Ok, unfortunately it can be very difficult for domain registrants to sort out these types of threats that come in. In fact there was a man in Nevada that recently went to jail for pretending to be an attorney and sending emails out like this to domain registrants. It can be extremely difficult for a domain registrant to determine what is a valid claim or not but that is not a reason for ignoring them. I should back up a moment and say that prevention is certainly better than the cure. If people have been registering typographic names of various trademarks, you don't need to wait until you are notified by Microsoft that they have trademark rights in Halo 3, and Xbox and if you are selling halo3xboxmoddingchips.com that's the type of thing that Microsoft is going to be concerned about. Now I am sure after saying that, someone is going to look up and find out that halo3xboxmoddingchips.com is taken and used by somebody. It was never a good excuse in school when you were the only person singled out by the teacher it also doesn't work at law, to say that other people are doing this, why can't i do it, because if you look at cyber squatters as a heard, and the trademark owners as cheetahs, they are going to pounce on those particular antelope that look particularly tasty to them at any given time, so first if one knows that their traffic is coming from trademark typos, you need to get rid of those. In the event that you receive correspondence on a domain and you have never heard of this trademark and you are not sure what the claims are, there is a number of domain name attorneys such as Ari Goldberger, Brett Lewis, Steve Lieberman, and myself many of who participate in domain name forums, many of whom offer free consultation. I probably look at 10 to 30 cease and desist letter that I receive from people every single day, and I can tell you without obligation if it's clear drop dead yea absolutely you are going to have to address this issue, or let you know if it would require some heavy lifting, if you are in a gray area, or if it clearly is a deficient claim in some sense but these are judgments that you probably shouldn't be making for yourself without a legal background.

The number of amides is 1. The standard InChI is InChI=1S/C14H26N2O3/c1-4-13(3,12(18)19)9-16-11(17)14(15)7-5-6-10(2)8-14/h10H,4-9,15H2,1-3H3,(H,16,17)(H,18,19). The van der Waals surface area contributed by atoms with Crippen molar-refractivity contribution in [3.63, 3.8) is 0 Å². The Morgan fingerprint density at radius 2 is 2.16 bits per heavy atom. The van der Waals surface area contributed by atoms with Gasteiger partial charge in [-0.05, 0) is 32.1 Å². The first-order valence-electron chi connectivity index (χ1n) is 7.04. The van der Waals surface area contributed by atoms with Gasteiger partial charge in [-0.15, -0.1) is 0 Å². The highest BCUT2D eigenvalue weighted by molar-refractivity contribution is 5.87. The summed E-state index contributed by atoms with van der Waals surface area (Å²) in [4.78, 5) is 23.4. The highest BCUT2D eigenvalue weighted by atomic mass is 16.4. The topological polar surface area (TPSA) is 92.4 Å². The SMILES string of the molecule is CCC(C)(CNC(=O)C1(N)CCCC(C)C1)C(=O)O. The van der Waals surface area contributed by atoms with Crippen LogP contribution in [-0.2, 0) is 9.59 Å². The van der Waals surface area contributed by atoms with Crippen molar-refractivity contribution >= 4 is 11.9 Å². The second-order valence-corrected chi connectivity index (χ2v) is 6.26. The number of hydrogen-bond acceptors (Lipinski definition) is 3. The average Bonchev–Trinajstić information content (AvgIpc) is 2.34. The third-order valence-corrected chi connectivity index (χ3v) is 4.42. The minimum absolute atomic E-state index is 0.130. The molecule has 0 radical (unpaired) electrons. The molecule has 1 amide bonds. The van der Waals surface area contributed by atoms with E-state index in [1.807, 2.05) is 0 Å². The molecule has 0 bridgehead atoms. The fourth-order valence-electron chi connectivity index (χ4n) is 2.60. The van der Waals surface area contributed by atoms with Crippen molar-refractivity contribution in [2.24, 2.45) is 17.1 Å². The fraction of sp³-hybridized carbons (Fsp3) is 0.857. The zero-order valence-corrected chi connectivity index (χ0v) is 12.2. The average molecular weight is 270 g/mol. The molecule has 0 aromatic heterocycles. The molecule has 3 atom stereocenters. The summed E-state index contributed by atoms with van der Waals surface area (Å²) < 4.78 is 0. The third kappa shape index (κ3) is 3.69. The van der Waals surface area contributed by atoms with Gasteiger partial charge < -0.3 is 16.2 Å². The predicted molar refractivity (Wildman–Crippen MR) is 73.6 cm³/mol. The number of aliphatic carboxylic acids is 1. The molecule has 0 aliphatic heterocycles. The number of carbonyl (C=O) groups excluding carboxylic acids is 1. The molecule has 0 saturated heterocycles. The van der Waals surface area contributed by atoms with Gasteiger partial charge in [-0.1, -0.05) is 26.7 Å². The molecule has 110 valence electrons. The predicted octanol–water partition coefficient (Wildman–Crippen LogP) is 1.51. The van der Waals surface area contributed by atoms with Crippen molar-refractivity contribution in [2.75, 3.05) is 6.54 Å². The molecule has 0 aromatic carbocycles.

Some people will look at the US Patent and Trademark Office has an online trademark database but many people don't realize that there are a lot of things that are in that database that are not trademarks, they may be pending applications, they may be refused applications, they may be expired trademark applications, and of course the most important consideration I see domainers having when trying to figure out whether something is or isn't trademarked is that is not required for a trademark to be registered with the patent and trademark office well when people ask what the best trademark search system, I tell them the best trademark search system is Google. If somebody says I have a trademark for x y or z, and you put that term into Google and the first three pages of results are either their stuff or references to their stuff, that's a good initial indication (along with some other considerations if its descriptive or generic) that they may have an enforceable right in that mark, and clearly if any of your readers/viewers feel that it's a game that they want to play, and it's a game that some people play for a long time, but once you get caught, once you get burned, once someone has latched on to you, it's becoming increasingly difficult for someone who has gotten into cyber squatting situations, to get their way out of it simply by saying "oh well, now that you have filed the lawsuit, now you can have the domain name, trademark owners are particularly tired of having to bother and pester and send repeated notices and then to have to file a lawsuit, only to have the guy surrender and increasingly they are looking for considerable amounts of money simply to let you out. Because if they sense that they can get a default judgment for $100,000 why shouldn't they say well, we will let you go for $10,000, $15,000 $20,000 or more.
It's a serious game, and the thing about it is, you don't need to play that game, but if you do or if you have and something comes up for you, John is available, you got to get some legal advice, you just can't ignore the claim. Hey thanks, John, for coming in here and talking to them.
Sure thing , be safe.